One of the initial constraints on supply of the iPhone X was poor yield rates on the Samsung-made OLED screens. Back in August, the yield rate was reported to be as low as 60% thanks to Apple’s exacting standards.
But Samsung appears to be getting into the swing of things, with a report out of Korea saying that the yield rate passed through 80% later in the year, and is now close to 90% …
The Korea Herald says that this has allowed Samsung to change its production plans.
“It looks like the yield rates have reached almost 90 percent, and the fact that Samsung reached such levels even after the world’s highest quality flexible OLED standards were applied, is quite significant,” said one industry watcher.
With a 90 percent yield rate, Samsung Display can churn out around 224 million 6-inch panels per year. The display maker had initially considered supplying to Apple by investing in its A5 new lines, but decided to stick with its existing lines.
This improved yield is said to have led Apple to quadruple its orders for next year.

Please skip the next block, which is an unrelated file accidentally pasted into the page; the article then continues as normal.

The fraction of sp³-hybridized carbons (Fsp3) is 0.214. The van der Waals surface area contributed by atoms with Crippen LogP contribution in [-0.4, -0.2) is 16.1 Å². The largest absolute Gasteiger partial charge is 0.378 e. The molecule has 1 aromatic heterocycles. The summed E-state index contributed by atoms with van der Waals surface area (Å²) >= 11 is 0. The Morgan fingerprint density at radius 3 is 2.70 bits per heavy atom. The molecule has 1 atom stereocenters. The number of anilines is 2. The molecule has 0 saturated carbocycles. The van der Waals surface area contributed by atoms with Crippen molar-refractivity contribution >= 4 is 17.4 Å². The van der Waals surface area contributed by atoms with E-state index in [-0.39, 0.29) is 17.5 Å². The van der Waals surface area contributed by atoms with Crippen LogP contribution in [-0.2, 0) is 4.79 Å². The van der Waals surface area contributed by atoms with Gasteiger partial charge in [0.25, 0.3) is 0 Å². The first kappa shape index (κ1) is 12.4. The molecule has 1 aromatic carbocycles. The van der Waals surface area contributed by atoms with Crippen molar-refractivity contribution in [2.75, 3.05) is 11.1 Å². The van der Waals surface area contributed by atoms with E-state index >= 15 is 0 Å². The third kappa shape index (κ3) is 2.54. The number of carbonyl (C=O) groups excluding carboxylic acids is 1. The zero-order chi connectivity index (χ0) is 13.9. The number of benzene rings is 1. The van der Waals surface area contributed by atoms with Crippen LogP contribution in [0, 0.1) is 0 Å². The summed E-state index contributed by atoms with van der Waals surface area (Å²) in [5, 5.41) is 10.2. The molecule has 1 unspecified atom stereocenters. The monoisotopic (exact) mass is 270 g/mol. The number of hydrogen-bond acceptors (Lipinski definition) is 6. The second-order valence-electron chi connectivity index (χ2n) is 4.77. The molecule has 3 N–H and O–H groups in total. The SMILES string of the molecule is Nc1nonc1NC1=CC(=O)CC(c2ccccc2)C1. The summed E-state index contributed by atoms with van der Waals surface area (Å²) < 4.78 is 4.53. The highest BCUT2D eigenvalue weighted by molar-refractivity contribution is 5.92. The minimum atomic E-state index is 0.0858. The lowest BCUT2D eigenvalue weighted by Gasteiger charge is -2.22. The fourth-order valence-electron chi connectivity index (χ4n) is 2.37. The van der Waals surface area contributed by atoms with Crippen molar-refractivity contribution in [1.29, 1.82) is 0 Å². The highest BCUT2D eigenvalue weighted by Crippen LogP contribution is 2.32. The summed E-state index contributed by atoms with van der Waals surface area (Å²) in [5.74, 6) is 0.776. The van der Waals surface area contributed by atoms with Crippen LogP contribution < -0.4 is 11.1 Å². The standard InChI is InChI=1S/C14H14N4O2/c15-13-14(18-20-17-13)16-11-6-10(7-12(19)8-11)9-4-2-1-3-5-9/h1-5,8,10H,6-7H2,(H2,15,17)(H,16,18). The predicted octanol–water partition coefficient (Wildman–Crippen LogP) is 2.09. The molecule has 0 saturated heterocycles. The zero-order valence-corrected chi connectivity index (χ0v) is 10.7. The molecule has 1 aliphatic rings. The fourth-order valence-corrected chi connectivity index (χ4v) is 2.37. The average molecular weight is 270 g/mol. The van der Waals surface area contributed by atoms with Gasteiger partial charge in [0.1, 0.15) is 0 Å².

Samsung Display will supply Apple with between 180 to 200 million flexible OLED panels for the iPhone in 2018, according to industry sources on December 20. That’s around four times the amount it supplied this year.
If true, it’s great news for Samsung as other companies compete for Apple’s OLED business. Earlier this month, LG hinted that it was close to striking a deal with Apple, and China’s largest display manufacturer BOE is working hard in a pitch to Apple. One of Apple’s LCD screen suppliers, Japan Display, is also hoping to win future OLED orders.
It’s expected that OLED won’t be Apple’s only display technology for future iPhones, however. The company is reported to be exploring a new type of LCD screen which will allow near-bezel-free designs, and it is already planning further ahead for a later switch to microLED.